In life, there are some unforgettable experiences and it is undoubtedly the case for my Road Trip Adelaide to Alice Springs. By crossing over 2,600 kilometers through the Northern Territory and South Australia, I was able to live a unique experience in the land of the Kangaroos.
Moreover, the Northern Territory and South Australia are two very different states which are home to some of the must-see places in Australia. Places like Uluru, Coober Pedy, Kings Canyon, etc. You can do the trip by renting a car. However, I believe the ideal way is to join a tour.
It is a good opportunity to meet other backpackers from all around the world and share experiences and tips. Interested in learning more about my Adelaide to Alice Springs Road Trip? If so, I’ll reveal all the secrets in this guide.
Mulgas Adventures Tour
One of the main reasons why I chose Mulgas Adventures Tour out of all the other travel agencies is because they truly care about Aboriginal culture.
With the Mulgas Adventures Tour, I was able to do my Road Trip Adelaide to Alice Springs without thinking about every detail.
Thanks to the travel agency, I was able to see Uluru at sunset, learn more about the aboriginal culture, and admire a magnificent starry sky. Additionally, all of Mulgas Adventures Tour guides are extremely kind and helpful.
Furthermore, the travel agency invites you to collect firewood and help prepare meals. These extra activities add a special vibe to the group’s conviviality.
Hostel in Coober Pedy : Radeka Downunder Underground Motel & Backpacker Inn.
If you’re looking to live a unique unforgettable accommodation experience, I highly recommend Radeka Downunder Underground Motel & Backpacker Inn.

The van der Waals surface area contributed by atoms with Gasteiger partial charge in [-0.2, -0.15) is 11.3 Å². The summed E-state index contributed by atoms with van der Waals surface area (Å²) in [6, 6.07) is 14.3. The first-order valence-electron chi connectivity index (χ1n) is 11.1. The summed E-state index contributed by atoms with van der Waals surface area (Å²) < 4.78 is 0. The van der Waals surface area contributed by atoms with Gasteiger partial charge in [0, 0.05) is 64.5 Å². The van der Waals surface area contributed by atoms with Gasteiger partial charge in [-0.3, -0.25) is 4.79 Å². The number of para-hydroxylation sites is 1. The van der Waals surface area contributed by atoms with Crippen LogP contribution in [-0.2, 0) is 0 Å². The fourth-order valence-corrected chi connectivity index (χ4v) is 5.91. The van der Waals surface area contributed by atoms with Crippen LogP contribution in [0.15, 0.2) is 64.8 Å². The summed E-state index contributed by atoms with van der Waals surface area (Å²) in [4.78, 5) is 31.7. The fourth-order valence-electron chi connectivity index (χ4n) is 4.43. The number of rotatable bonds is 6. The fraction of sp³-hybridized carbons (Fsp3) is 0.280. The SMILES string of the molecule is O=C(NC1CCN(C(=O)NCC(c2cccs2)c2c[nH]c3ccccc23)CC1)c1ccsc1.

Why do I recommend it? Well, first and foremost, most of the hotel’s rooms are actually underground accommodation.
They are warm in winter and cool in summer because they are tunneled out of the sandstone surroundings. Another reason why I recommend Radeka Downunder Underground Motel & Backpacker Inn is because of its location.
It is surrounded by restaurants, shops, and bars. Additionally, the accommodation is very clean with all the necessary equipment for sleeping underground. I believe even claustrophobic people can try it!
Hostel at Alice Springs: Alice Lodge Backpacker
Another great accommodation I tried is Alice Lodge Backpacker. What’s so unique about this Australian accommodation? Firstly, Alice Lodge Backpacker is located 5 minutes from the Town’s Mall.
Secondly, Alice Lodge Backpacker is a fantastic place to rest while discovering the beautiful town of Alice Springs. Thirdly, all of Alice Lodge Backpackers rooms have comfy beds, individual air-conditioning/heating, desk with office chair, a fridge, and security lockers.
Additionally, you can enjoy a fully equipped shared kitchen, TV lounge, and a barbecue area. Furthermore, it is a good place to meet new friends in Alice Springs.
Campsite: Ayers Rock Campground
Ayers Rock Campground or Uluru Campsite is a special home base located 20km from the city. Uluru Campsite is a massive campground with great facilities and large powered sites. It provides numerous services and facilities including a playground, swimming pool, outdoor kitchen, and bbq facilities.
Additionally, you can watch the sunset over Uluru from the camp and when you wake up, you’ll be surprised by a beautiful egg & bacon breakfast that you won’t soon forget! Furthermore, you’ll find an On-site food van that offers delicious dishes.
What will you need for the Road Trip Adelaide to Alice Springs?
● Walking shoes/boots
● Insect repellent
● Water bottle